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Netflix Tries to Convince Us That ‘Netflix Adultery’ is a Real Thing

Don't ever date.
Oh. (Photo: Hashgram)

Oh. (Photo: Hashgram)

Here’s apparently a real problem that’s affecting those lucky enough to be in a relationship: “Netflix Adultery.” The condition, as coined by the Cut, is when a partner watches ahead or finishes a television show instead of waiting to watch it with their significant other on the streaming service. 

Of the 2,000 American adults polled, who convinced themselves this was a legitimate issue, about 12 percent confessed to this unforgivable act of adultery. And you could be living with a cheater without even knowing it: 51 percent said they would watch a program even though they agreed to wait for their partner. 

Anyway, the press department pried even deeper. Another 21 percent said they cheated while their other was sleeping (edgy!), 41 percent said they didn’t reveal any spoilers, and 12 percent “faked it,” or pretended to be surprised when their spouse first learned that Betty was pregnant. That’s the only reason people use Netflix, right?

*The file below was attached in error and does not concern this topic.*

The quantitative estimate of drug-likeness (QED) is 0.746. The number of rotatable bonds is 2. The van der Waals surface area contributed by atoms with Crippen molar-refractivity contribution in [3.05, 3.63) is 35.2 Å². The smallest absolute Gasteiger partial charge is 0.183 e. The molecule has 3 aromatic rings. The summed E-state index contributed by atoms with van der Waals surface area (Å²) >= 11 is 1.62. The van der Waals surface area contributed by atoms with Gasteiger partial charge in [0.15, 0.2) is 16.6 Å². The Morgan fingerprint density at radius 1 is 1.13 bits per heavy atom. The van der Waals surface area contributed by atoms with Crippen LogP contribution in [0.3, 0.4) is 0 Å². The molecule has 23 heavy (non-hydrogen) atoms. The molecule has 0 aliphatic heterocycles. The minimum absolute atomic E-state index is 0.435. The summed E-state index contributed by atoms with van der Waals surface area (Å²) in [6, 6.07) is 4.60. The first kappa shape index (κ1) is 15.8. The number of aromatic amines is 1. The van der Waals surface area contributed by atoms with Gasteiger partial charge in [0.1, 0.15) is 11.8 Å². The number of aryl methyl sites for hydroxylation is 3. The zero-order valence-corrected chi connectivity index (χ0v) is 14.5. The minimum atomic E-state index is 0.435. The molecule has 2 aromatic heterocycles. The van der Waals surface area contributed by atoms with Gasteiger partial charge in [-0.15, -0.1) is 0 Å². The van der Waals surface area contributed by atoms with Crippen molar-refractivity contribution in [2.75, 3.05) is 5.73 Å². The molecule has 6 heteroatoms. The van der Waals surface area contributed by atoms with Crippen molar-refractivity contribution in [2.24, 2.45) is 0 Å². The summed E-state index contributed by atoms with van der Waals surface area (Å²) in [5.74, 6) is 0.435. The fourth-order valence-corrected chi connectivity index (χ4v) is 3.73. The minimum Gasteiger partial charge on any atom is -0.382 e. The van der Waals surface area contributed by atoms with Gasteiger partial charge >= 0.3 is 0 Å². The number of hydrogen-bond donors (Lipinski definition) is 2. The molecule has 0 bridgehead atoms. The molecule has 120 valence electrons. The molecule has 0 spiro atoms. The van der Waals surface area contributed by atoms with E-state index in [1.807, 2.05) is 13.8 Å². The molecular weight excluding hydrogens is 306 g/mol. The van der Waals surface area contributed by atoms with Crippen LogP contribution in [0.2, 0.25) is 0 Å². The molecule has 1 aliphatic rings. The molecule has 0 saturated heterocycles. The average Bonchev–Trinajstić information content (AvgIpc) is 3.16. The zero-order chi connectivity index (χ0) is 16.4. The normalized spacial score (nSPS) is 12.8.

So balancing out a relationship while resisting the urge to skip ahead of Mad Men in 2013 is the hardest. None of us can have it all, ever. Enter a wacky Netflix PR spokesperson with this off-the-cuff and salty response:

“Netflix can’t be held responsible for any trust issues, lovers’ spats, or marital troubles that arise from watching ahead of your partner. We also will not cover any therapy sessions. As always, we advise to Watch Responsibly.”

Just shut up and release the second season of House of Cards already.

Follow Jordan Valinsky on Twitter or via RSS. jvalinsky@observer.com